Health insurance is a subject that weighs on me and keeps me up at night. Every once in a while my insurance situation is sorted out and the worry briefly lifts, then something happens and the anxiety falls on me once again.

In my early 20s, I often went without health insurance. At the time, I knew it was a risk, but I was broke and did not know how to get health insurance when I was between jobs. Thankfully, nothing more serious than a sprained ankle occurred during these uninsured times.

My late 20s were mostly insured. I went a few months here and there between jobs without insurance, but spent most of these years with health insurance. Keeping myself insured did not become a huge problem until my early 30s. At that point some major things happened…

I was old enough to understand the incredible cost of not having health insurance.

It wasn’t until a few years ago that I began glimpsing the high cost of medical care. The simplest ailment, such as seeing your primary care doctor about a sore throat, is more than $100 per appointment. Having warts removed is considered outpatient surgery and will run you close to $1000. An hour with a therapist is $160. Getting shots and stitches when you cut your foot is around $1200. Simple, everyday ailments and accidents cost incredible amounts of money. A recent trip to the emergency room due to unexplained chest pains totaled $4198. None of these costs are chump change. They add up to huge figures and for some people, are absolutely insurmountable.

The laws in my state changed. It was now illegal not to carry health insurance.

The changing of Massachusetts health insurance laws happened in 2006. This change was meant to be a good thing. Yes, everyone should have health insurance. Yes, lower income people should be able to have subsidized insurance. Those are two topics I agree with. However, making people pay a tax penalty if they are uninsured is not something I stand behind. To me, it seems like another way of penalizing the poor for being poor. Even with the subsidy, the cost of health insurance is simply inaccessible for many.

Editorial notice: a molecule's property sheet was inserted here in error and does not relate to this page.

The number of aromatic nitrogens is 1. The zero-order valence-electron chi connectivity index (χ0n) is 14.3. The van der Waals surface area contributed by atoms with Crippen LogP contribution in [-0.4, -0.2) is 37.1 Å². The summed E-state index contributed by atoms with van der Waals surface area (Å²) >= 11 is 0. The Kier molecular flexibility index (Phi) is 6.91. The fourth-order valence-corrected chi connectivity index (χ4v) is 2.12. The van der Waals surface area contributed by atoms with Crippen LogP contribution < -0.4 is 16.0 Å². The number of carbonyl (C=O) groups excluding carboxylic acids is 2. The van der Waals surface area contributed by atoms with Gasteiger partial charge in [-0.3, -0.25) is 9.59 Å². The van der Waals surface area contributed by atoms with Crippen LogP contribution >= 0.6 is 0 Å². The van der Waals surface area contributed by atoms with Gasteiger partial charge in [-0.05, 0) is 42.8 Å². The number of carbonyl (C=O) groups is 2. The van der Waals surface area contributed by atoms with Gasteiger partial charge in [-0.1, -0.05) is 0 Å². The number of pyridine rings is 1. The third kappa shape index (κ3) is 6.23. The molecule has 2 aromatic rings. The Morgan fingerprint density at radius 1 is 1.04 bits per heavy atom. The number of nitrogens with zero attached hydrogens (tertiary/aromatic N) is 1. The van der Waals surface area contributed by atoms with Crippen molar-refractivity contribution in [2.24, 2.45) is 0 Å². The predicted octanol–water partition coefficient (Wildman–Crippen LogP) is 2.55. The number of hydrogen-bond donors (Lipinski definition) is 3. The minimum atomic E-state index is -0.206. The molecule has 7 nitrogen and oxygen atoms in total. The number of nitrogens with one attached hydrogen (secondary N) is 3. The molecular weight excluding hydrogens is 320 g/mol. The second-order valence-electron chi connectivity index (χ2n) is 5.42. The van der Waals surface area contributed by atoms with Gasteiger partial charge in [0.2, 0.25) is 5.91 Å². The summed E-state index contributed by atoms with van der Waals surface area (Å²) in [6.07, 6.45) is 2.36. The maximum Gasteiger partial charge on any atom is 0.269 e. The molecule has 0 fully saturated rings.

This law influenced me because I could no longer go for a few months here and there without health insurance. Even if I wanted to, regardless of whether it was a bad idea, I had to carry insurance.

I got laid off. Twice.

When I was first laid off in 2007, the company ousting me paid for my health insurance for an extra month. I tried to finagle an additional six months, but that did not fly.

I had the option to continue my health insurance through COBRA, a government program that gives workers who lose their jobs the option of continuing their health insurance at full cost (without the employer paying part). The premium was $457 per month. That is a whole lot of money for someone who has just lost her job. Continuing with COBRA was not a viable option.

For people in my situation, Massachusetts offers something called the Medical Security Plan. If you meet certain financial guidelines, the state will reimburse you for up to 80 percent of your COBRA or individual premiums. I was excited about this option and applied for the program. I was a few thousand dollars above their financial limits and was quickly turned down.

A program called the Commonwealth Connector was recommended to me. This is the state’s way of offering “affordable” insurance to individuals. “Affordable” is a relative term. I ended up with a terrible health insurance plan for $256 a month. It was the type of plan that would partially cover my hospital stay if I was hit by a bus, but would not pay for anything else. It felt like I did not have health insurance at all because I could not really use it.

 

APA Reference
Goldstein, S. (2009). Health Insurance: The Eternal Battle. Psych Central. Retrieved on October 25, 2014, from http://psychcentral.com/lib/health-insurance-the-eternal-battle/0001655
Scientifically Reviewed
    Last reviewed: By John M. Grohol, Psy.D. on 30 Jan 2013
    Published on PsychCentral.com. All rights reserved.

 

 

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